Aerodynamic bumpers are contoured to better match the shape of the underside of the hood and fender area. They curve under to replace flatter bumpers, which act as snowplows to the air.
Where OEMs diverge on aerodynamic bumper design is with air dams under the bumpers. OEMs have investigated a variety of options to optimize this area. The air dam tends to decrease the front clearance to the ground. This reduction in ground clearance causes the aerodynamic stagnation point to move. The location of the stagnation point affects the share of air that is routed under the vehicle, to the sides of the vehicle, into the grille, or over the top of the vehicle.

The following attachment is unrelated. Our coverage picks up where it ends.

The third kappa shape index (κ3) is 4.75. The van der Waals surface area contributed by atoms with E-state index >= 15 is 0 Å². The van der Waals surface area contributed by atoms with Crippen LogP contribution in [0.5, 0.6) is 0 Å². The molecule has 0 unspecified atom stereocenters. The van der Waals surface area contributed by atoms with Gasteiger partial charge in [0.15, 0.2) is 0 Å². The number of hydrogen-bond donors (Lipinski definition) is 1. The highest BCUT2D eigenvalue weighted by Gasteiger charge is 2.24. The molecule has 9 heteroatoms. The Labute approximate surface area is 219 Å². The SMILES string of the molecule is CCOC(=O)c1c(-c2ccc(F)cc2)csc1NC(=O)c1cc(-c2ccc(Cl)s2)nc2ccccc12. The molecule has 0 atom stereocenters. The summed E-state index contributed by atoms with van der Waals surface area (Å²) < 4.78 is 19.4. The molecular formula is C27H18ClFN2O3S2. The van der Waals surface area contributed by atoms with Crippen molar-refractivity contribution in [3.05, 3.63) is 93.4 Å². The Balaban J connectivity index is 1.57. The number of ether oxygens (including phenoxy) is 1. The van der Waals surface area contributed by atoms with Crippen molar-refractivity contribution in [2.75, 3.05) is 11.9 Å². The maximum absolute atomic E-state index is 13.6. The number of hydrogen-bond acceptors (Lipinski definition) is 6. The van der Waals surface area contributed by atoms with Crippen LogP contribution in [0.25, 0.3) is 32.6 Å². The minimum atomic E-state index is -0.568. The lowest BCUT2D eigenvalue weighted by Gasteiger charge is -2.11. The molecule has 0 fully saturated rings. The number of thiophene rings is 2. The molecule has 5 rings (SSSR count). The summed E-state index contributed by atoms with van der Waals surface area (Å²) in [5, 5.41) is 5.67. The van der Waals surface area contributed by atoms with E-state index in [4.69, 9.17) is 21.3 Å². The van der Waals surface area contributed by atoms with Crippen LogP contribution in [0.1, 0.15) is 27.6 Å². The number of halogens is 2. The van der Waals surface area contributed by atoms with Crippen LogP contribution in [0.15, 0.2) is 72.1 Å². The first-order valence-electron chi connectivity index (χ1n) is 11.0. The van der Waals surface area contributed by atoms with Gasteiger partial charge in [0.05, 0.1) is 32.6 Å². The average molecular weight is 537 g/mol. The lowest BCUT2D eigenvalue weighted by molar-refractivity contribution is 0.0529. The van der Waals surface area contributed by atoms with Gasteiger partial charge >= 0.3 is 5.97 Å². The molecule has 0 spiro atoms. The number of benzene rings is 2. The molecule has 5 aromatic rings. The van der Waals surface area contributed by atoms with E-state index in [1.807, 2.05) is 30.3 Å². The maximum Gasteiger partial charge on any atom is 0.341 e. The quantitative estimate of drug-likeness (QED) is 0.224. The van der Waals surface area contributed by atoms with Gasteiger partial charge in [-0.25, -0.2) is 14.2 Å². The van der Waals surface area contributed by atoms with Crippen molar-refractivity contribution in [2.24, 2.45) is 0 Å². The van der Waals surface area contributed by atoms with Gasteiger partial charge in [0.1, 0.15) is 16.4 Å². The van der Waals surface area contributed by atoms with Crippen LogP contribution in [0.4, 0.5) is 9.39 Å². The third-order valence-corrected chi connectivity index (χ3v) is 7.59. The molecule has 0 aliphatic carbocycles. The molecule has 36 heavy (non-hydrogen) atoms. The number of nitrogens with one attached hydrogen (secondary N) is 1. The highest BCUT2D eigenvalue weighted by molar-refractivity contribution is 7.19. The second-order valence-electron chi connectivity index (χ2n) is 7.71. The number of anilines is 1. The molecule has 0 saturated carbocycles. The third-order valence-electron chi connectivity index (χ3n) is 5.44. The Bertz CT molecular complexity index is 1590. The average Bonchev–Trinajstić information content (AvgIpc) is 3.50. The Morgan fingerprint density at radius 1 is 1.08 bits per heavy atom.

Due to lower drag
“We continue to update our fleet with more fuel efficient post-2014 U.S. Environmental Protection Agency emission compliant engines, install aerodynamic devices on our tractors, and equip our trailers with trailer blades, which all lead to meaningful improvement in fuel efficiency.” — Knight Transportation
“Appearance and detail of our equipment means a lot to our drivers. Drive wheel fairings don’t just save us money, but our drivers like them too.” — Brad Pinchuk, Hirschbach
“Sleeper tractor aerodynamics have been finely tuned by all OEMs. Eliminating various features can add 10% to a fleet’s fuel expense,” — Chief engineer at a major truck builder.
The Confidence Matrix has been issued to help fleets make decisions about tractor aerodynamic devices.